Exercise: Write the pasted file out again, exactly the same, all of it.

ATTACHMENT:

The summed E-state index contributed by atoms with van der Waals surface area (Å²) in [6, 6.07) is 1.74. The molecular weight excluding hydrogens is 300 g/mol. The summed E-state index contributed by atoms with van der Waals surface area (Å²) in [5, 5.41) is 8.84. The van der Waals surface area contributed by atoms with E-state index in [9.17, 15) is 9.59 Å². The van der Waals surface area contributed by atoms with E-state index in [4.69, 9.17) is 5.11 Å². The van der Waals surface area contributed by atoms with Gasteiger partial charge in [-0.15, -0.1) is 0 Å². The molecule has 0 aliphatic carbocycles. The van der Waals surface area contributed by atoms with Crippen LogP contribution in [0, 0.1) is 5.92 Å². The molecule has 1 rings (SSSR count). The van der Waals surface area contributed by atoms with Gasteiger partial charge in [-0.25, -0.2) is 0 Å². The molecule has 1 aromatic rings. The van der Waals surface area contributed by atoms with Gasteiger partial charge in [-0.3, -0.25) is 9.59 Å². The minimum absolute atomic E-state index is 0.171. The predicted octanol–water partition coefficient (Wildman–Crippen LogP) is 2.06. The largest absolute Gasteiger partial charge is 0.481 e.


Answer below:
The summed E-state index contributed by atoms with van der Waals surface area (Å²) in [6, 6.07) is 1.74. The molecular weight excluding hydrogens is 300 g/mol. The summed E-state index contributed by atoms with van der Waals surface area (Å²) in [5, 5.41) is 8.84. The van der Waals surface area contributed by atoms with E-state index in [9.17, 15) is 9.59 Å². The van der Waals surface area contributed by atoms with E-state index in [4.69, 9.17) is 5.11 Å². The van der Waals surface area contributed by atoms with Gasteiger partial charge in [-0.15, -0.1) is 0 Å². The molecule has 0 aliphatic carbocycles. The van der Waals surface area contributed by atoms with Crippen LogP contribution in [0, 0.1) is 5.92 Å². The molecule has 1 rings (SSSR count). The van der Waals surface area contributed by atoms with Gasteiger partial charge in [-0.25, -0.2) is 0 Å². The molecule has 1 aromatic rings. The van der Waals surface area contributed by atoms with Gasteiger partial charge in [-0.3, -0.25) is 9.59 Å². The minimum absolute atomic E-state index is 0.171. The predicted octanol–water partition coefficient (Wildman–Crippen LogP) is 2.06. The largest absolute Gasteiger partial charge is 0.481 e.